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Christopher Telephones Rabin As Peace Talks Remain Stalled

June 30, 1993
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U.S. Secretary of State Warren Christopher spoke by phone late Monday with Prime Minister Yitzhak Rabin, as the Middle East peace talks in Washington hovered close to a breakthrough but remained deadlocked.

Israelis and Palestinians, with energetic American mediation, have been attempting to reach agreement on a joint declaration of principles that would serve as a solid basis for setting up an autonomy plan in the West Bank and Gaza Strip.

These efforts have ground to a halt over the question of Jerusalem, with Israel insisting that the capital city not be subject to negotiation and the Palestinians demanding a formulation that would leave the final status of the city open to discussion.

In several statements this week, Rabin reiterated Israel’s longstanding position that Jerusalem would remain united under Israeli sovereignty.

If the Palestinians “demand Jerusalem, they can forget about the chances of an agreement,” Rabin said in an interview published Tuesday in the French newspaper Le Monde. “There is no point in going further.”

In Washington, Ruth Yaron, the spokeswoman at the Israeli Embassy, said there was “not much to report” on the talks’ progress this week.


Yaron said the rumored American proposal for a joint Israeli-Palestinian statement had yet to be presented, and that while it was possible it would be presented by the time this 10th round of talks was scheduled to end Thursday, it would be “naive” to think the two sides could reach agreement on it before leaving Washington.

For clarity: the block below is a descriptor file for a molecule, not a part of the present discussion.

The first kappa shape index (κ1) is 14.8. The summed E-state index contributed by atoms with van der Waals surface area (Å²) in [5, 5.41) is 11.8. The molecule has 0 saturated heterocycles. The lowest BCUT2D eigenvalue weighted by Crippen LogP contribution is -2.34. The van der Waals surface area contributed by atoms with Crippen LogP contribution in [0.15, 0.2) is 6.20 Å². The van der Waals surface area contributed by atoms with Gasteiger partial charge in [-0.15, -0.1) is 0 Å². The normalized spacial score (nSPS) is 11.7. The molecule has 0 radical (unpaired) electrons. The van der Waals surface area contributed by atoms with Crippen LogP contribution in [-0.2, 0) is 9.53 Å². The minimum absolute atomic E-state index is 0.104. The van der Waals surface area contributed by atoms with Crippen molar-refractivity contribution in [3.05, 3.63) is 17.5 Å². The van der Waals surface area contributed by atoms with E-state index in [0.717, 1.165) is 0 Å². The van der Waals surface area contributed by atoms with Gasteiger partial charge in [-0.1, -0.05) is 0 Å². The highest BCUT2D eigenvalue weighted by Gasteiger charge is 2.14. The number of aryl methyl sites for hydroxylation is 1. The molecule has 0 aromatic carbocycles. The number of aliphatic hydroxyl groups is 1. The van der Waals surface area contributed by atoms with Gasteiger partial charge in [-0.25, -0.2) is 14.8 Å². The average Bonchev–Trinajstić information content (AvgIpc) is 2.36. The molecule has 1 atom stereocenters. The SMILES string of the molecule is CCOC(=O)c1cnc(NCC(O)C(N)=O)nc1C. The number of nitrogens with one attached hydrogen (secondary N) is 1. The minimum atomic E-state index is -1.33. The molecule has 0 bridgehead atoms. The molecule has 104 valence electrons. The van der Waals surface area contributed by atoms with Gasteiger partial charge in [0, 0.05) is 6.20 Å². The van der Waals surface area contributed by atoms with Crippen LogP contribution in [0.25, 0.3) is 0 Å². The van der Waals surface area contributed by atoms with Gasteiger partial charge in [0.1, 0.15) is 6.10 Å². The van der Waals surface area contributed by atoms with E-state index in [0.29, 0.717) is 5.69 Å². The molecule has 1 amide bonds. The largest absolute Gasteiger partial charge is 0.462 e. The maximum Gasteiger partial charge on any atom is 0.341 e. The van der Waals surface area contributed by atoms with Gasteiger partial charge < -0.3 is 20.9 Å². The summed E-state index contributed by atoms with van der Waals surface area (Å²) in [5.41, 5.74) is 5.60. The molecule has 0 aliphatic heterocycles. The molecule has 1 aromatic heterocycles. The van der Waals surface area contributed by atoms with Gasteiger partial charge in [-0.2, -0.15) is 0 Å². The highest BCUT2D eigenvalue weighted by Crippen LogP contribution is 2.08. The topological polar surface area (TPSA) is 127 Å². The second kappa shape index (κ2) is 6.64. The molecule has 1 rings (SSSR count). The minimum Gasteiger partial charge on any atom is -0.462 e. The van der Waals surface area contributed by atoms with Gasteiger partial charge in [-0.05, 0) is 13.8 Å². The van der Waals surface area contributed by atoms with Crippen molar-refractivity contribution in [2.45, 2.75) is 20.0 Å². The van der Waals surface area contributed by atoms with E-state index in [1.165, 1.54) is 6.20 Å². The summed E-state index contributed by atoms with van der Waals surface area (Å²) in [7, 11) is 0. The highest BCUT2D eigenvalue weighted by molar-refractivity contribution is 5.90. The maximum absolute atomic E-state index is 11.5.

Negotiations with the Syrians remain stalled too, hindered by incomplete definitions of the extent of peace the Syrians are willing to offer Israel, and the extent to which Israel is willing to withdraw from the Golan Heights.

Rabin said this week that Israel has presented Syria with a proposal to implement peace through a phased process. The proposal may be a way to get around Syrian repetitions of the “everything in exchange for everything” formula that it has cited.

Regarding the Israeli-Lebanese talks, Yaron said there was a “harsh discussion” Monday over the issues of Israeli and Syrian control over Lebanese territory in the wake of recent Katyusha rocket attacks on Israel by Hezbollah forces in southern Lebanon.

Discussions with Jordan continued in their usual businesslike fashion, with the parties meeting in working groups.

After this round of talks is over, Israeli officials expect either Christopher or — more likely — the State Department’s new coordinator for the peace talks, Dennis Ross, to visit the region in an attempt to push the process forward.

The trip apparently is to focus primarily on getting Israel and the Palestinians to agree on the joint declaration.

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